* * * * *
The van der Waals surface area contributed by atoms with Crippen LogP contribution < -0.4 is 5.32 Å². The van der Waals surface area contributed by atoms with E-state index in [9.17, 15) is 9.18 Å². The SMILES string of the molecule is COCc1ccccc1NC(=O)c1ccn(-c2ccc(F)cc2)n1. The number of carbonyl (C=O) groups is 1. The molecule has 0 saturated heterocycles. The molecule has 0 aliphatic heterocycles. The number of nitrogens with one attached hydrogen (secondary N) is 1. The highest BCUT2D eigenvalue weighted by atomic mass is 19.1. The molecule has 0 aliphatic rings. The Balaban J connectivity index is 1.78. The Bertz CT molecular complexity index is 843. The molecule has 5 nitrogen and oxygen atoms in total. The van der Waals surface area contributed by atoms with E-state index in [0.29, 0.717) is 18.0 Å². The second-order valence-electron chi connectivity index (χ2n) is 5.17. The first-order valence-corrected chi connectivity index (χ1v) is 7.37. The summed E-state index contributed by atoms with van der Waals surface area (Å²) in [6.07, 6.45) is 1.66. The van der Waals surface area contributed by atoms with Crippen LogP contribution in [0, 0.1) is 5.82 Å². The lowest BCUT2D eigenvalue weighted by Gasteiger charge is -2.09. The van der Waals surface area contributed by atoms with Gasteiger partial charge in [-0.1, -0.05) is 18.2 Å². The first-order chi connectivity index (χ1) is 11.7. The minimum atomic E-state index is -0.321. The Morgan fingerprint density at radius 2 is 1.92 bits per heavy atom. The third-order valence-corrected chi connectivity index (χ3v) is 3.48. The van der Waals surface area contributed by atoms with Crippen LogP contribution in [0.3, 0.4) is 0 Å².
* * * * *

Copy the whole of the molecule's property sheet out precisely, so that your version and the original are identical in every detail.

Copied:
The van der Waals surface area contributed by atoms with Crippen LogP contribution < -0.4 is 5.32 Å². The van der Waals surface area contributed by atoms with E-state index in [9.17, 15) is 9.18 Å². The SMILES string of the molecule is COCc1ccccc1NC(=O)c1ccn(-c2ccc(F)cc2)n1. The number of carbonyl (C=O) groups is 1. The molecule has 0 saturated heterocycles. The molecule has 0 aliphatic heterocycles. The number of nitrogens with one attached hydrogen (secondary N) is 1. The highest BCUT2D eigenvalue weighted by atomic mass is 19.1. The molecule has 0 aliphatic rings. The Balaban J connectivity index is 1.78. The Bertz CT molecular complexity index is 843. The molecule has 5 nitrogen and oxygen atoms in total. The van der Waals surface area contributed by atoms with E-state index in [0.29, 0.717) is 18.0 Å². The second-order valence-electron chi connectivity index (χ2n) is 5.17. The first-order valence-corrected chi connectivity index (χ1v) is 7.37. The summed E-state index contributed by atoms with van der Waals surface area (Å²) in [6.07, 6.45) is 1.66. The van der Waals surface area contributed by atoms with Crippen LogP contribution in [0, 0.1) is 5.82 Å². The lowest BCUT2D eigenvalue weighted by Gasteiger charge is -2.09. The van der Waals surface area contributed by atoms with Gasteiger partial charge in [-0.1, -0.05) is 18.2 Å². The first-order chi connectivity index (χ1) is 11.7. The minimum atomic E-state index is -0.321. The Morgan fingerprint density at radius 2 is 1.92 bits per heavy atom. The third-order valence-corrected chi connectivity index (χ3v) is 3.48. The van der Waals surface area contributed by atoms with Crippen LogP contribution in [0.3, 0.4) is 0 Å².